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An LGBTQIA+ Story

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Hi there. My name is Carla.
(pseudonym: Esmeralda Marie)

My wife’s not much of a talker.

Yet, the past few years had been engulfed in more silence than usual. She had shut down, even to me. She sat in front of a computer screen, her face turned to stone; her body always felt like it was holding on for dear life.
Her eyes darted to and fro, and I realized she was frightened. Of what, I could not tell.

I began to assume that perhaps it was me that frightened her. Maybe she realized that taking care of me was too much for her. (I have Cerebral Palsy, so I use a wheelchair to get around).

I had put on weight since my miscarriage and was no longer social as I usually was. We were buried beneath life. Only, we could not put our finger on where the pressure had come from.

Eventually, she started to tell me things.

She told me she felt ugly. She felt like she was disfigured. She was uncomfortable.

She would often tell me how badly she wanted to be the spouse I deserved: a spouse that was capable of giving and receiving intimacy, that wanted to be my friend, a spouse whose flesh did not turn to ash when I touched her.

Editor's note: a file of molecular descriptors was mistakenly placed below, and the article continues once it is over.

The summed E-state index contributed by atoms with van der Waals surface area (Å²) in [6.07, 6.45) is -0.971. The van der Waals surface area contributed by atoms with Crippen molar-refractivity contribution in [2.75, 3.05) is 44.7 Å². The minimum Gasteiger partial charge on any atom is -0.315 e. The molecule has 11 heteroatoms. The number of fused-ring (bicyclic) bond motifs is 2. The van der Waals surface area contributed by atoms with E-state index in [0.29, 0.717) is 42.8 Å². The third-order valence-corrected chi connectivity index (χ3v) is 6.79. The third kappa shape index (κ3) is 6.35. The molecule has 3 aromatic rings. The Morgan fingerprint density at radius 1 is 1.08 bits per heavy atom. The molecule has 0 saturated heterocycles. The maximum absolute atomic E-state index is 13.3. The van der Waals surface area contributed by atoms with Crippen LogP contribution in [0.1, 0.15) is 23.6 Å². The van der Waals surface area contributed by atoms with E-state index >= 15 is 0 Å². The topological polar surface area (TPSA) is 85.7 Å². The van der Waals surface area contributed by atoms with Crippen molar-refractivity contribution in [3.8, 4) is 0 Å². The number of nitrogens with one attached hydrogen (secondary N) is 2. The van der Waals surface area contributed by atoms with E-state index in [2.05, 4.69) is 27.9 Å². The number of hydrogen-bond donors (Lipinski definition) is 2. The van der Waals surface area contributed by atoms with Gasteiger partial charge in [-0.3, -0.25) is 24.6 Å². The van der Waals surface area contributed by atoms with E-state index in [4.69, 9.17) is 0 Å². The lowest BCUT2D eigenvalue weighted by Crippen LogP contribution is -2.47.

I awoke on December fifth, 2018, with hope, which was unusual, to be honest.

Actually, it was the day my wife came out to me and told me that she was a transgender woman. This would explain why the ‘man’ I loved all this time was uneasy, unsettled, and absent.

This would explain a lot.

I am not unfamiliar with the LGBTQIA+ community. I have always been an active ally, and I understood the fear that was associated with coming out. I am supportive of her transition.

Admittedly, though it did take a while for my perception of her to adjust, after realizing she’s still the same person, the fear of losing our marriage de-escalated.

Since coming out to her family, she was told that she would not be able to visit ‘if she had titties’. She was told that she could ‘dress up’ in her room, but that she would never be accepted as a woman. It has not been safe for her to see her siblings.

She has since had to take on three jobs so that we could make ends meet, and family that we both cherish no longer has a relationship with us, because we’ve been “ghosted”.

As her wife, it has also been painful to hear the assumptions about us. It has been assumed that she has had an affair, that she has betrayed me, that she has used me. Of course, this does little to make a tough situation easier to navigate.

I would like to make it transparent that I am not angry at anyone. It is not my objective to point fingers at or to shame anyone. There is enough of that to go around and I don’t intend to spread any more negative feelings surrounding something that has brought so much light back into my wife’s eyes.

I am not suggesting that everyone should be ashamed of themselves for not knowing the proper terminology or etiquette, for not being as loud as me in my support.